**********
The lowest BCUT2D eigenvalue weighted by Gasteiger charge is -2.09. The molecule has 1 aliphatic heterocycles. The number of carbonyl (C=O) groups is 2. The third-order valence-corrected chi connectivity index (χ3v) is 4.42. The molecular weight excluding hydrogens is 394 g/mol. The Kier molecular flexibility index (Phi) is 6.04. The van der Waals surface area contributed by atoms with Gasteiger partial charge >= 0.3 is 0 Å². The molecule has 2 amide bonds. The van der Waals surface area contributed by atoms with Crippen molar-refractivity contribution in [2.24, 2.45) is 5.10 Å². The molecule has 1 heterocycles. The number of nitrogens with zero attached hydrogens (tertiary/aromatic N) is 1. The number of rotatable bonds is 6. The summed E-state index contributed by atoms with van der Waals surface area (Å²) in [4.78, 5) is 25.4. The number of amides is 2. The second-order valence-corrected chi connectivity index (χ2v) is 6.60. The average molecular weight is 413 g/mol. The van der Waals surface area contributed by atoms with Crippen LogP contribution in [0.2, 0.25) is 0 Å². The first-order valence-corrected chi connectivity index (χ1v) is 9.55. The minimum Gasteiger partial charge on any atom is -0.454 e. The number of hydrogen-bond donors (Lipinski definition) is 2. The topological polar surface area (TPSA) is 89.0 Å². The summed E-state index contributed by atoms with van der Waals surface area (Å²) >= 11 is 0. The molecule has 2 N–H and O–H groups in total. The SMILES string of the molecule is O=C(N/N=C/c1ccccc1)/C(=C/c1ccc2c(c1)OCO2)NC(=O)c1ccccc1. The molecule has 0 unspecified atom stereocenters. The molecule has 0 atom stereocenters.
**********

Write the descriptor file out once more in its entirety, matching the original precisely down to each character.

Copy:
The lowest BCUT2D eigenvalue weighted by Gasteiger charge is -2.09. The molecule has 1 aliphatic heterocycles. The number of carbonyl (C=O) groups is 2. The third-order valence-corrected chi connectivity index (χ3v) is 4.42. The molecular weight excluding hydrogens is 394 g/mol. The Kier molecular flexibility index (Phi) is 6.04. The van der Waals surface area contributed by atoms with Gasteiger partial charge >= 0.3 is 0 Å². The molecule has 2 amide bonds. The van der Waals surface area contributed by atoms with Crippen molar-refractivity contribution in [2.24, 2.45) is 5.10 Å². The molecule has 1 heterocycles. The number of nitrogens with zero attached hydrogens (tertiary/aromatic N) is 1. The number of rotatable bonds is 6. The summed E-state index contributed by atoms with van der Waals surface area (Å²) in [4.78, 5) is 25.4. The number of amides is 2. The second-order valence-corrected chi connectivity index (χ2v) is 6.60. The average molecular weight is 413 g/mol. The van der Waals surface area contributed by atoms with Crippen LogP contribution in [0.2, 0.25) is 0 Å². The first-order valence-corrected chi connectivity index (χ1v) is 9.55. The minimum Gasteiger partial charge on any atom is -0.454 e. The number of hydrogen-bond donors (Lipinski definition) is 2. The topological polar surface area (TPSA) is 89.0 Å². The summed E-state index contributed by atoms with van der Waals surface area (Å²) >= 11 is 0. The molecule has 2 N–H and O–H groups in total. The SMILES string of the molecule is O=C(N/N=C/c1ccccc1)/C(=C/c1ccc2c(c1)OCO2)NC(=O)c1ccccc1. The molecule has 0 unspecified atom stereocenters. The molecule has 0 atom stereocenters.